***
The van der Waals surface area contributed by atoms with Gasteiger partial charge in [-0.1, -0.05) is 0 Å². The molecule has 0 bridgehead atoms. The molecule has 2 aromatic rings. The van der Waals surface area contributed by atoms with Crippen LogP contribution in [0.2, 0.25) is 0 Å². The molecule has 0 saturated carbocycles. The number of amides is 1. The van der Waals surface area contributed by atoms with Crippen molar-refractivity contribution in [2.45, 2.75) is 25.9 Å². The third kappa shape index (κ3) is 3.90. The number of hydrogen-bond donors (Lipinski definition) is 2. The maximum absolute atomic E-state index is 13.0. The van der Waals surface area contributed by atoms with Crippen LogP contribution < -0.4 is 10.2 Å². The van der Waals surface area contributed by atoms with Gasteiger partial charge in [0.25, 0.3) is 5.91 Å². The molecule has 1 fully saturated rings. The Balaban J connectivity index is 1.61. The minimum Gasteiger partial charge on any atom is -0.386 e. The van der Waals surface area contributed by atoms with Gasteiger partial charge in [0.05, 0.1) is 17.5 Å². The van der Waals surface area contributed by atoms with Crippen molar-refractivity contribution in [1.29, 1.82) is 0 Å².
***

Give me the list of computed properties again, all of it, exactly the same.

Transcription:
The van der Waals surface area contributed by atoms with Gasteiger partial charge in [-0.1, -0.05) is 0 Å². The molecule has 0 bridgehead atoms. The molecule has 2 aromatic rings. The van der Waals surface area contributed by atoms with Crippen LogP contribution in [0.2, 0.25) is 0 Å². The molecule has 0 saturated carbocycles. The number of amides is 1. The van der Waals surface area contributed by atoms with Crippen molar-refractivity contribution in [2.45, 2.75) is 25.9 Å². The third kappa shape index (κ3) is 3.90. The number of hydrogen-bond donors (Lipinski definition) is 2. The maximum absolute atomic E-state index is 13.0. The van der Waals surface area contributed by atoms with Crippen LogP contribution < -0.4 is 10.2 Å². The van der Waals surface area contributed by atoms with Gasteiger partial charge in [0.25, 0.3) is 5.91 Å². The molecule has 1 fully saturated rings. The Balaban J connectivity index is 1.61. The minimum Gasteiger partial charge on any atom is -0.386 e. The van der Waals surface area contributed by atoms with Gasteiger partial charge in [0.05, 0.1) is 17.5 Å². The van der Waals surface area contributed by atoms with Crippen molar-refractivity contribution in [1.29, 1.82) is 0 Å².